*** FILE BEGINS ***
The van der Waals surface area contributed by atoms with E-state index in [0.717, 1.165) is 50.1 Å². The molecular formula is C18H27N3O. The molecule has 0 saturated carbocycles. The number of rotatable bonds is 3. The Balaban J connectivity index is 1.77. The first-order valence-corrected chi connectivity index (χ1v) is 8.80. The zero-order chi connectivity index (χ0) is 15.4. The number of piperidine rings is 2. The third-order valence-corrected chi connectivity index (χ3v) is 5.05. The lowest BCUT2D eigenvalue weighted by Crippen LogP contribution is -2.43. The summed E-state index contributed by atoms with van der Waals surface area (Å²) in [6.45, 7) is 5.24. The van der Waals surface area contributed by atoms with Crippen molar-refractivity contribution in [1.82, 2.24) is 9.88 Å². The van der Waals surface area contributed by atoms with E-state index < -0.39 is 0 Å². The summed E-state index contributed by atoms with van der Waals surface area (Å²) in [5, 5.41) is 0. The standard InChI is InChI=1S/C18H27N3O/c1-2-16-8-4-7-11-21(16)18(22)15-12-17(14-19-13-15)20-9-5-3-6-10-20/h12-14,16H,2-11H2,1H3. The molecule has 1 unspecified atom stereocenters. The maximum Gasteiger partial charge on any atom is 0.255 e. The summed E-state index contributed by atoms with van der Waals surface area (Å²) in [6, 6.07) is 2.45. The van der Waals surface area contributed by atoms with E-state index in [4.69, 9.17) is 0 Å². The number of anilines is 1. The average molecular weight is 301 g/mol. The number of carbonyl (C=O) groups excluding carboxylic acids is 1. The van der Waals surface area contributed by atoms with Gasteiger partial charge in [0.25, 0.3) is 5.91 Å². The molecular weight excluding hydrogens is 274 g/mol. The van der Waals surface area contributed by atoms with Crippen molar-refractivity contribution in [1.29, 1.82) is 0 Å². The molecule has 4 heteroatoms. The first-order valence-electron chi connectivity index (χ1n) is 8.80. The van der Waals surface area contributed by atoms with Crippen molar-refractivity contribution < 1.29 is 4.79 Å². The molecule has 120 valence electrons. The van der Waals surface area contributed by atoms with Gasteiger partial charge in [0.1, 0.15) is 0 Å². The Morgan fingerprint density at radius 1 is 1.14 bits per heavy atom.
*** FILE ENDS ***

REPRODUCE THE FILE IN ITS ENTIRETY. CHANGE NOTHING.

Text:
The van der Waals surface area contributed by atoms with E-state index in [0.717, 1.165) is 50.1 Å². The molecular formula is C18H27N3O. The molecule has 0 saturated carbocycles. The number of rotatable bonds is 3. The Balaban J connectivity index is 1.77. The first-order valence-corrected chi connectivity index (χ1v) is 8.80. The zero-order chi connectivity index (χ0) is 15.4. The number of piperidine rings is 2. The third-order valence-corrected chi connectivity index (χ3v) is 5.05. The lowest BCUT2D eigenvalue weighted by Crippen LogP contribution is -2.43. The summed E-state index contributed by atoms with van der Waals surface area (Å²) in [6.45, 7) is 5.24. The van der Waals surface area contributed by atoms with Crippen molar-refractivity contribution in [1.82, 2.24) is 9.88 Å². The van der Waals surface area contributed by atoms with E-state index < -0.39 is 0 Å². The summed E-state index contributed by atoms with van der Waals surface area (Å²) in [5, 5.41) is 0. The standard InChI is InChI=1S/C18H27N3O/c1-2-16-8-4-7-11-21(16)18(22)15-12-17(14-19-13-15)20-9-5-3-6-10-20/h12-14,16H,2-11H2,1H3. The molecule has 1 unspecified atom stereocenters. The maximum Gasteiger partial charge on any atom is 0.255 e. The summed E-state index contributed by atoms with van der Waals surface area (Å²) in [6, 6.07) is 2.45. The van der Waals surface area contributed by atoms with E-state index in [4.69, 9.17) is 0 Å². The number of anilines is 1. The average molecular weight is 301 g/mol. The number of carbonyl (C=O) groups excluding carboxylic acids is 1. The van der Waals surface area contributed by atoms with Gasteiger partial charge in [0.25, 0.3) is 5.91 Å². The molecular weight excluding hydrogens is 274 g/mol. The van der Waals surface area contributed by atoms with Crippen molar-refractivity contribution in [1.29, 1.82) is 0 Å². The molecule has 4 heteroatoms. The first-order valence-electron chi connectivity index (χ1n) is 8.80. The van der Waals surface area contributed by atoms with Crippen molar-refractivity contribution < 1.29 is 4.79 Å². The molecule has 120 valence electrons. The van der Waals surface area contributed by atoms with Gasteiger partial charge in [0.1, 0.15) is 0 Å². The Morgan fingerprint density at radius 1 is 1.14 bits per heavy atom.